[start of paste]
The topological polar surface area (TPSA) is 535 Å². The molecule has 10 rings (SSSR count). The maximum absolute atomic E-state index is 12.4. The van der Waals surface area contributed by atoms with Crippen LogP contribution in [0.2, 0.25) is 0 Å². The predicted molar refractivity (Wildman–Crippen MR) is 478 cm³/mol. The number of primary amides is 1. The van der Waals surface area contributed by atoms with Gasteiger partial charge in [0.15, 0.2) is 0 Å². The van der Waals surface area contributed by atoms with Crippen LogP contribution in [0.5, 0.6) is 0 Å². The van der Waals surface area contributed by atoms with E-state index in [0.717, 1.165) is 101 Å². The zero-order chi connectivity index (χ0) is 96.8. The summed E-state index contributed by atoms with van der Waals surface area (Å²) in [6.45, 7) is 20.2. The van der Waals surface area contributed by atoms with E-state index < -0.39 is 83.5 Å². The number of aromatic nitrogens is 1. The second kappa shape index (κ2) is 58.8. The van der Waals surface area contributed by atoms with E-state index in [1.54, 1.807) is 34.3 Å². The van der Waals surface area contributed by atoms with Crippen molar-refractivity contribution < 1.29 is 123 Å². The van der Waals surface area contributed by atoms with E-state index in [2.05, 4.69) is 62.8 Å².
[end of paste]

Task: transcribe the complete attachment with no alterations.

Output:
The topological polar surface area (TPSA) is 535 Å². The molecule has 10 rings (SSSR count). The maximum absolute atomic E-state index is 12.4. The van der Waals surface area contributed by atoms with Crippen LogP contribution in [0.2, 0.25) is 0 Å². The predicted molar refractivity (Wildman–Crippen MR) is 478 cm³/mol. The number of primary amides is 1. The van der Waals surface area contributed by atoms with Gasteiger partial charge in [0.15, 0.2) is 0 Å². The van der Waals surface area contributed by atoms with Crippen LogP contribution in [0.5, 0.6) is 0 Å². The van der Waals surface area contributed by atoms with E-state index in [0.717, 1.165) is 101 Å². The zero-order chi connectivity index (χ0) is 96.8. The summed E-state index contributed by atoms with van der Waals surface area (Å²) in [6.45, 7) is 20.2. The van der Waals surface area contributed by atoms with E-state index < -0.39 is 83.5 Å². The number of aromatic nitrogens is 1. The second kappa shape index (κ2) is 58.8. The van der Waals surface area contributed by atoms with E-state index in [1.54, 1.807) is 34.3 Å². The van der Waals surface area contributed by atoms with Crippen molar-refractivity contribution < 1.29 is 123 Å². The van der Waals surface area contributed by atoms with E-state index in [2.05, 4.69) is 62.8 Å².